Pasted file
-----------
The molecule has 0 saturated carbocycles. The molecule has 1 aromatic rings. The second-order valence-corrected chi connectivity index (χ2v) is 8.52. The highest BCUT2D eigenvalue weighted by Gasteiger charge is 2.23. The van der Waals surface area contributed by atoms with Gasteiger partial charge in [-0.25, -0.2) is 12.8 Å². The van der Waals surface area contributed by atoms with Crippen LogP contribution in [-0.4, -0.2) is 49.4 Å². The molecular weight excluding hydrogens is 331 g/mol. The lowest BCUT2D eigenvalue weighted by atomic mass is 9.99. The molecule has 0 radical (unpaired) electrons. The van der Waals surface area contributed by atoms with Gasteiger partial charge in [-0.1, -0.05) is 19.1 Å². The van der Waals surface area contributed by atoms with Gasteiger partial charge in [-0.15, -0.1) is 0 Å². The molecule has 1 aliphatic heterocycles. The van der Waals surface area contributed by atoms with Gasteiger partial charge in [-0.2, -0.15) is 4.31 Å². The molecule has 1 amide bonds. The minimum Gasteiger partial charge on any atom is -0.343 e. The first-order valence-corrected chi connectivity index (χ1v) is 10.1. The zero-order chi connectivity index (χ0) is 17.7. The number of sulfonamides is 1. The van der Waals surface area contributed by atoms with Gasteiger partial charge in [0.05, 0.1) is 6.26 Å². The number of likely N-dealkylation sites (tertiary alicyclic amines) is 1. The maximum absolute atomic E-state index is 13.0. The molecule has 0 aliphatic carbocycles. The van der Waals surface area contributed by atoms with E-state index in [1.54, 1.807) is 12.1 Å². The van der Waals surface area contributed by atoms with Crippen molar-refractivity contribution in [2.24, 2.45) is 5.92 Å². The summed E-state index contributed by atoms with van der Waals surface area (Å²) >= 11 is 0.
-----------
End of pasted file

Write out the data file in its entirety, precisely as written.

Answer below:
The molecule has 0 saturated carbocycles. The molecule has 1 aromatic rings. The second-order valence-corrected chi connectivity index (χ2v) is 8.52. The highest BCUT2D eigenvalue weighted by Gasteiger charge is 2.23. The van der Waals surface area contributed by atoms with Gasteiger partial charge in [-0.25, -0.2) is 12.8 Å². The van der Waals surface area contributed by atoms with Crippen LogP contribution in [-0.4, -0.2) is 49.4 Å². The molecular weight excluding hydrogens is 331 g/mol. The lowest BCUT2D eigenvalue weighted by atomic mass is 9.99. The molecule has 0 radical (unpaired) electrons. The van der Waals surface area contributed by atoms with Gasteiger partial charge in [-0.1, -0.05) is 19.1 Å². The van der Waals surface area contributed by atoms with Gasteiger partial charge in [-0.15, -0.1) is 0 Å². The molecule has 1 aliphatic heterocycles. The van der Waals surface area contributed by atoms with Gasteiger partial charge in [-0.2, -0.15) is 4.31 Å². The molecule has 1 amide bonds. The minimum Gasteiger partial charge on any atom is -0.343 e. The first-order valence-corrected chi connectivity index (χ1v) is 10.1. The zero-order chi connectivity index (χ0) is 17.7. The number of sulfonamides is 1. The van der Waals surface area contributed by atoms with Gasteiger partial charge in [0.05, 0.1) is 6.26 Å². The number of likely N-dealkylation sites (tertiary alicyclic amines) is 1. The maximum absolute atomic E-state index is 13.0. The molecule has 0 aliphatic carbocycles. The van der Waals surface area contributed by atoms with E-state index in [1.54, 1.807) is 12.1 Å². The van der Waals surface area contributed by atoms with Crippen molar-refractivity contribution in [2.24, 2.45) is 5.92 Å². The summed E-state index contributed by atoms with van der Waals surface area (Å²) >= 11 is 0.